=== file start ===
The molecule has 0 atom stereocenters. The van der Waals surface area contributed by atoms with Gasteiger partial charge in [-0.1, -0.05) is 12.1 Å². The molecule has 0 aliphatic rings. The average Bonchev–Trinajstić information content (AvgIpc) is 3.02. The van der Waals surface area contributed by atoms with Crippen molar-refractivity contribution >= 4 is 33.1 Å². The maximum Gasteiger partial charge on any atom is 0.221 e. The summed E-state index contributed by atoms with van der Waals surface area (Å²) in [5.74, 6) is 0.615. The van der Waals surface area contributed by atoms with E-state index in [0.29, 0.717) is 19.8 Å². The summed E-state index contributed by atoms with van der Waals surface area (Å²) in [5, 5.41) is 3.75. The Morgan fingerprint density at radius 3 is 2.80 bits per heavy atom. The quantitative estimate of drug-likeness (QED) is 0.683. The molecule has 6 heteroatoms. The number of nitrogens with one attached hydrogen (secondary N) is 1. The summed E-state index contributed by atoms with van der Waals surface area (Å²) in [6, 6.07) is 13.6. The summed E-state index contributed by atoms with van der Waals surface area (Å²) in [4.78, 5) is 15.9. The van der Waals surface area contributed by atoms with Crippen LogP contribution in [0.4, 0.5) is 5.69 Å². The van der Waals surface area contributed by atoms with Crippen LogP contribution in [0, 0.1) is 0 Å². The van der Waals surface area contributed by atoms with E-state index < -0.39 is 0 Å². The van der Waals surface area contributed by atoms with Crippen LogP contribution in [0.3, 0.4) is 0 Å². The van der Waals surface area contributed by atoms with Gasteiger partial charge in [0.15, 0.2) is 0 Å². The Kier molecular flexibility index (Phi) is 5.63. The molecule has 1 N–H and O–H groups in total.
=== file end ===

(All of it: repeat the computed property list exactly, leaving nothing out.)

The molecule has 0 atom stereocenters. The van der Waals surface area contributed by atoms with Gasteiger partial charge in [-0.1, -0.05) is 12.1 Å². The molecule has 0 aliphatic rings. The average Bonchev–Trinajstić information content (AvgIpc) is 3.02. The van der Waals surface area contributed by atoms with Crippen molar-refractivity contribution >= 4 is 33.1 Å². The maximum Gasteiger partial charge on any atom is 0.221 e. The summed E-state index contributed by atoms with van der Waals surface area (Å²) in [5.74, 6) is 0.615. The van der Waals surface area contributed by atoms with E-state index in [0.29, 0.717) is 19.8 Å². The summed E-state index contributed by atoms with van der Waals surface area (Å²) in [5, 5.41) is 3.75. The Morgan fingerprint density at radius 3 is 2.80 bits per heavy atom. The quantitative estimate of drug-likeness (QED) is 0.683. The molecule has 6 heteroatoms. The number of nitrogens with one attached hydrogen (secondary N) is 1. The summed E-state index contributed by atoms with van der Waals surface area (Å²) in [6, 6.07) is 13.6. The summed E-state index contributed by atoms with van der Waals surface area (Å²) in [4.78, 5) is 15.9. The van der Waals surface area contributed by atoms with Crippen LogP contribution in [0.4, 0.5) is 5.69 Å². The van der Waals surface area contributed by atoms with Crippen LogP contribution in [0, 0.1) is 0 Å². The van der Waals surface area contributed by atoms with E-state index < -0.39 is 0 Å². The van der Waals surface area contributed by atoms with Crippen LogP contribution in [0.3, 0.4) is 0 Å². The van der Waals surface area contributed by atoms with Gasteiger partial charge in [0.15, 0.2) is 0 Å². The Kier molecular flexibility index (Phi) is 5.63. The molecule has 1 N–H and O–H groups in total.